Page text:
50 1.8 thoughts

Discussion in 'Beginner Questions' started by bagley_crowder|2, Jun 10, 2011.

  1. Thanks in advance for comments/suggestons!!
    My thought on my lens is this (please critique or comment)-- I have a cannon 40d and purchased a 50 1.8 to really learn how to shoot without a zoom. I am now thinking about portraits (and considering another lens) BUT...my thought is to continue using the 50 1.8 and milk everything I can out of it-- technique wise. Thoughts?
    THANKS SO MUCH!
     
  2. I don't shoot Cannons, but if I remember right, to equate 35mm focal length you multiply the lens length by a factor of 1.6. This would make the 50mm the equivalent of an 80mm on a 35mm camera...a very nice length for shooting portraits. If the 40d happens to be one of the full-sized sensor cameras, ignore my comments.
     
  3. No, the 40D isn't full-frame. Only Canon's 5D and 1Ds models are full-frame.
    But yes, the crop factor is 1.6, which makes 50mm a perfectly decent "portrait" focal length on a 40D, if what you want is a very conventional sort of portrait. There's nothing stopping you from doing portraits with any focal length you want to, and sometimes people get very interestingly different results that way.
    The Canon EF 50mm f/1.8 II lens is very cheaply made, and it autofocuses slowly and noisily compared to many better (and more expensive) lenses, but optically it's surprisingly decent. There's no reason you couldn't make good portraits with it.
     
  4. Bagley
    The "problem" with portrait lenses is there isn't ONE lens, but MANY lenses (or focal lengths for a zoom). The selection of focal length would depend on many factors such as: format (tight head, head & shoulders, waist up, 3/4, full length, group), how much space you have to backup which defines distance to the subject, indoor/outdoor, etc. So consider these factors also.
    What you are considering with your 50 is exactly what many of us did when we first got started. We only had the one lens that came with the camera, so we learned to use it as much as we could. So if that is a "challenge" that you are giving yourself, it is a good one. I makes you think differently than if you have a zoom to use.
     
  5. William Michael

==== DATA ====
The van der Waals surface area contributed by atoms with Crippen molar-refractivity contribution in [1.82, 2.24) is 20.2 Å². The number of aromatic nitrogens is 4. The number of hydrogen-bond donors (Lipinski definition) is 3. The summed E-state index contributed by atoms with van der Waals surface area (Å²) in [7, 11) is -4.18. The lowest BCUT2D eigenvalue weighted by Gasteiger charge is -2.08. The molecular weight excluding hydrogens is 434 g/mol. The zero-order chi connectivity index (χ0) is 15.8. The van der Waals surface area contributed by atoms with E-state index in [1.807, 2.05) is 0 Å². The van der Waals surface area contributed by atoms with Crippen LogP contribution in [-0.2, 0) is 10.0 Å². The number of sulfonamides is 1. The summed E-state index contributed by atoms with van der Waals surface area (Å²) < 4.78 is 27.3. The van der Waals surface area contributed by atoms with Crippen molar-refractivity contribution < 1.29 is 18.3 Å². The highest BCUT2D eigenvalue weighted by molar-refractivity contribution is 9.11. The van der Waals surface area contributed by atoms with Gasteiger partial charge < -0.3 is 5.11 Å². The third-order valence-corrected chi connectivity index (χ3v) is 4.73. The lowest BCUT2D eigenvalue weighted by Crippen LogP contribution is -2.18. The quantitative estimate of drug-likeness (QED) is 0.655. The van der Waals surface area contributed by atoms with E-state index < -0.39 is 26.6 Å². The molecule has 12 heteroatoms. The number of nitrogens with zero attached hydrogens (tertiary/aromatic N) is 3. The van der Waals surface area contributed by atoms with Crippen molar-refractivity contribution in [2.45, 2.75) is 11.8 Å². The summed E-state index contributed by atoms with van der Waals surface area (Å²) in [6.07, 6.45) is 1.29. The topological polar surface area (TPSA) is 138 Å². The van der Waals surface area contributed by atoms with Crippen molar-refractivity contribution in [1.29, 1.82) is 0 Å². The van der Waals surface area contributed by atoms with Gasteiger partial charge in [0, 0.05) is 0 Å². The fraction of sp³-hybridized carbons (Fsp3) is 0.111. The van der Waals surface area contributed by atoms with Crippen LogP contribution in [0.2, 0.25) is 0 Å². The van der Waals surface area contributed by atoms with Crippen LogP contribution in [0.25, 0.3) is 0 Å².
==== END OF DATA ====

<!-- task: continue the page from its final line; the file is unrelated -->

William Michael Moderator Staff Member

    “I am now thinking about portraits . . . my thought is to continue using the 50 1.8 and milk everything I can out of it-- technique wise” Thoughts”​
    Then as a start - get the woman in the Beach Portrait and sit her up; shoot at about 6ft - 10ft (that will be an Half Shot); ensure the background is at least 20ft beyond her; work the 50/1.8 at an aperture F/2 to F/2.4; try backlight and then side light, and then front light; use a LARGE WHITE Beach towel as a reflector; shoot front on, ½ Profile and Full Profile . . . and learn and have fun. These Shallow DoF Half Shots could keep you going two days, just to get the basics in three different lighting conditions and the different Lightimg Fills and the three basic different pose positions.
    Then do the same Portraiture Half Shots, such the whole torso is in acceptable focus: changing nothing except the aperture (and shutter speed and or ISO to suit the exposure) – you’ll need about F/11.
    These four days will milk about 3% of what you can do with this lens . . . and we haven't looked at its sports capacity, or landscapes, or theatre, or macro or . . .
    WW
    PS:
    1. Also if you haven't - get a lens hood for the 50/1.8 lens - and use it.
    2. Two other relatively inexpensive and very good Prime Lenses, which are very useful FL for Portraiture when used on a 40D are: EF35/2 and EF85/1.8
     
  6. The nifty fifty is a fine lens. Are there other lenses that can be used to good effect in portraiture? Sure. Could you spend a lifetime with 50mm and never come close to reaching its full potential. Sure
     

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